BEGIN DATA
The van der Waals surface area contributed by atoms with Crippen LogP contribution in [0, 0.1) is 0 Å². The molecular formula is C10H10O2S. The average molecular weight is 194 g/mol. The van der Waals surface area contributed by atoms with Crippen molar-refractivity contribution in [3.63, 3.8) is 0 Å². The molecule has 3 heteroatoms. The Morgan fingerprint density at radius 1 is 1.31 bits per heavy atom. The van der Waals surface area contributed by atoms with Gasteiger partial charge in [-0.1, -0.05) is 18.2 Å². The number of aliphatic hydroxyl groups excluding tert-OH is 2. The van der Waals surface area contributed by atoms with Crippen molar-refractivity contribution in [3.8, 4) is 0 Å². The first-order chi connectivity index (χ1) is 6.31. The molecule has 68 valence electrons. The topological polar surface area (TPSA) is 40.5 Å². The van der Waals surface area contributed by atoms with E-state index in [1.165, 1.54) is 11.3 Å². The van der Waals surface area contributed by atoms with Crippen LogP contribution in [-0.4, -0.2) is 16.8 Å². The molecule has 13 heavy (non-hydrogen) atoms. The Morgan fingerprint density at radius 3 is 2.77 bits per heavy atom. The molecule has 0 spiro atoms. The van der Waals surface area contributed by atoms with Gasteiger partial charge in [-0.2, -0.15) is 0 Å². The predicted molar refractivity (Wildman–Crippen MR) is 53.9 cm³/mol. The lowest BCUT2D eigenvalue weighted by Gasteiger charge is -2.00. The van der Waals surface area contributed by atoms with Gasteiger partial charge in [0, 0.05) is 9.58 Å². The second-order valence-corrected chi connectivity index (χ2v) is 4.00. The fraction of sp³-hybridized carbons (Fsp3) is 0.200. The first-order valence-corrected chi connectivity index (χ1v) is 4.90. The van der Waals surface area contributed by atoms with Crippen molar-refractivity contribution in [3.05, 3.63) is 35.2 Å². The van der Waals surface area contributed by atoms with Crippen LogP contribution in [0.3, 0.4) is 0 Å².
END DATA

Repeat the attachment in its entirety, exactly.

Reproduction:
The van der Waals surface area contributed by atoms with Crippen LogP contribution in [0, 0.1) is 0 Å². The molecular formula is C10H10O2S. The average molecular weight is 194 g/mol. The van der Waals surface area contributed by atoms with Crippen molar-refractivity contribution in [3.63, 3.8) is 0 Å². The molecule has 3 heteroatoms. The Morgan fingerprint density at radius 1 is 1.31 bits per heavy atom. The van der Waals surface area contributed by atoms with Gasteiger partial charge in [-0.1, -0.05) is 18.2 Å². The number of aliphatic hydroxyl groups excluding tert-OH is 2. The van der Waals surface area contributed by atoms with Crippen molar-refractivity contribution in [3.8, 4) is 0 Å². The first-order chi connectivity index (χ1) is 6.31. The molecule has 68 valence electrons. The topological polar surface area (TPSA) is 40.5 Å². The van der Waals surface area contributed by atoms with E-state index in [1.165, 1.54) is 11.3 Å². The van der Waals surface area contributed by atoms with Crippen LogP contribution in [-0.4, -0.2) is 16.8 Å². The molecule has 13 heavy (non-hydrogen) atoms. The Morgan fingerprint density at radius 3 is 2.77 bits per heavy atom. The molecule has 0 spiro atoms. The van der Waals surface area contributed by atoms with Gasteiger partial charge in [-0.2, -0.15) is 0 Å². The predicted molar refractivity (Wildman–Crippen MR) is 53.9 cm³/mol. The lowest BCUT2D eigenvalue weighted by Gasteiger charge is -2.00. The van der Waals surface area contributed by atoms with Gasteiger partial charge in [0, 0.05) is 9.58 Å². The second-order valence-corrected chi connectivity index (χ2v) is 4.00. The fraction of sp³-hybridized carbons (Fsp3) is 0.200. The first-order valence-corrected chi connectivity index (χ1v) is 4.90. The van der Waals surface area contributed by atoms with Crippen molar-refractivity contribution in [3.05, 3.63) is 35.2 Å². The van der Waals surface area contributed by atoms with Crippen LogP contribution in [0.3, 0.4) is 0 Å².